Borders in Perspective

Published: 14 July 2014
Author: Daniel Cetrà

Academics gathered in Edinburgh to discuss the concept of borders. Dani Cetra sums up the event. The full report of the event is available for download.

Dr Dennis Novy (University of Warwick and CEPR) - "Estimating Border Effects: The Impact of Geographic Aggregation"

  • Summary estimates in research and policy reports should be regarded with a large degree of caution. It is problematic to pluck border barrier estimates from the literature and apply them to individual scenarios such as a potentially independent Scotland.
  • Moreover, even if the point estimates are correct, the uncertainty surrounding them might be substantial. Prudent policy makers would be well advised to take the uncertainty into account and resist from making claims that ignore the uncertainty.

Professor Liam O’Dowd (Queen’s University of Belfast) – “Origins of the Irish Border”

  • It may be that the referendum result will be much less important than ‘behind the scenes’ political and economic manipulations in determining what an independent or devolved Scotland might mean in practice.
  • The historical Irish case demonstrates that even where a new border had to be drawn Ireland remained firmly integrated in the economy of the UK and into its sphere of influence for at least 50 years after Partition.

Dr Cathal McCall (Queen’s University of Belfast) – “Borders: The Contemporary Irish Experience”

  • A ‘yes’ vote in the 2014 Scottish Independence Referendum would result in the arrival of a new state actor that potentially complicates British-Irish  Intergovernmental Conference (BIIC). However, for legal and political reasons, it is unlikely that an ‘Independent Scotland’ would become involved.
  • The Interreg IVA (2007-13) programme introduced Scotland to the cross-border equation with this Ireland/Northern Ireland/Scotland programme worth €256m. However, projects with Scottish involvement claimed only €30m in the first 2 years of operation which is perhaps indicative of a lack of familiarity with cross-border cooperation in Scotland.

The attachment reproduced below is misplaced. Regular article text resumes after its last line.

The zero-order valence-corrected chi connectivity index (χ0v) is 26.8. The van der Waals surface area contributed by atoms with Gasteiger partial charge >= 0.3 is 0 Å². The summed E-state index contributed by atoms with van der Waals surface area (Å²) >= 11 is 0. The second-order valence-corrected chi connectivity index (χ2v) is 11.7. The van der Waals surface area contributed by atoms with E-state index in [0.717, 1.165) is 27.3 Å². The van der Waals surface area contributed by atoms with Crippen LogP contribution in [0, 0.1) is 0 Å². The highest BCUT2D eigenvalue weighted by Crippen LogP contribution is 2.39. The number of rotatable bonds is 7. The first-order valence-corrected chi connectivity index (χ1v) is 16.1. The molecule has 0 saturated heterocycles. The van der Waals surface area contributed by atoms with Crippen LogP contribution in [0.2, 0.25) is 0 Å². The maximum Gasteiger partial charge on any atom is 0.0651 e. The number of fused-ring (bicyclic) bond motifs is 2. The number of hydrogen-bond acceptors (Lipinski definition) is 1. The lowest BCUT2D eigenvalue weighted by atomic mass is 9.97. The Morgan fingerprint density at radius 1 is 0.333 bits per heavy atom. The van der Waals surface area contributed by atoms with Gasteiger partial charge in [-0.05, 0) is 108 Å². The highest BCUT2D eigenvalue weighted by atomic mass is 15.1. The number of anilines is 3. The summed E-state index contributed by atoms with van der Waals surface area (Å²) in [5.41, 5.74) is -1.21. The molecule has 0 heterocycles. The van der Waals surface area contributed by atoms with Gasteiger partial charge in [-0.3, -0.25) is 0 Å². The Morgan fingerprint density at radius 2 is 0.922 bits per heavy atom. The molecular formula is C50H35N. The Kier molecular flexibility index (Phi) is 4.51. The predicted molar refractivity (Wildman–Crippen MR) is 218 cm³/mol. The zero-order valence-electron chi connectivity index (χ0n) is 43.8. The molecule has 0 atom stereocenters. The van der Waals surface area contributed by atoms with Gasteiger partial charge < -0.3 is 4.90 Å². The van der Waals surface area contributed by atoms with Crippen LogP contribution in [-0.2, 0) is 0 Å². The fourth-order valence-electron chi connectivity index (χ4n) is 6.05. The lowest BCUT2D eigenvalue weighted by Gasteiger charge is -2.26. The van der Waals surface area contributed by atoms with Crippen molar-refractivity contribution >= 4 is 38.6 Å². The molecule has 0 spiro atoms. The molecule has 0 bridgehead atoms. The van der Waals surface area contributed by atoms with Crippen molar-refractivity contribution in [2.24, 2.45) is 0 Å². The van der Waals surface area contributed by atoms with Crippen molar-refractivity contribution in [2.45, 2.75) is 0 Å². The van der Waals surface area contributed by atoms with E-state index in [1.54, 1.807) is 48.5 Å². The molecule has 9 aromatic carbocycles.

Professor Keith Shaw (University of Northumbria) – “The Impact of the Border in the Event of an Independent or more Devolved Scotland”

  • A 2013 report entitled “Borderlands: Can the North East and Cumbria benefit from greater Scottish autonomy” captured the anxiety of politicians and the business community in relation to the economic implications of a resurgent Scotland.
  • It also captured a strong element of Hope that Scotland’s ‘next door neighbours’, ‘close cousins’ or ‘friends in the north’ could benefit from a more powerful Scotland.
  • The areas share a number of common economic and social challenges and (also possess a number of assets) that would benefit from common-sense collaboration in areas such as transport infrastructure, tourism, connectivity, forestry, food and drink, business development and skills.

Professor Jouni Häkli (University of Tampere, Finland) – “Nordic Experiences of Living with State Boundaries”

  • Since the 1950s there have been numerous initiatives and projects of cross-border cooperation (CBC) between Nordic countries at local, regional, and transnational levels. The main goal has been to alleviate border effects by overcoming the function of borders as barriers.
  • The Nordic CBC has been able to create a very lively and multi-scalar field of political, administrative, economic, and cultural interaction across national borders, seeking to preserve and develop a common space of living.

Dr Claire Colomb (University College London) - “A European perspective on cross-border cooperation: lessons & challenges from EU-funded territorial cooperation programmes”

  • Scottish and Northern English actors can already use the opportunities for cooperation within existing EU-funded European territorial cooperation programmes in partnership with other European actors.
  • If Scotland becomes independent, a new cross-border cooperation area would have to be created as part of the INTERREG A programme, just like in every single border area within the EU. In addition, new instruments such as European Groupings of Territorial Cooperation (EGTC) should facilitate the development of stable, institutionalized forms of trans-boundary cooperation.
  • If Scotland remains part of the UK, the need for cross-border cooperation remains. There is a pressing need for a strategic reflection on the key issues around which Scottish and Northern English local authorities and regional actors would need to cooperate more.


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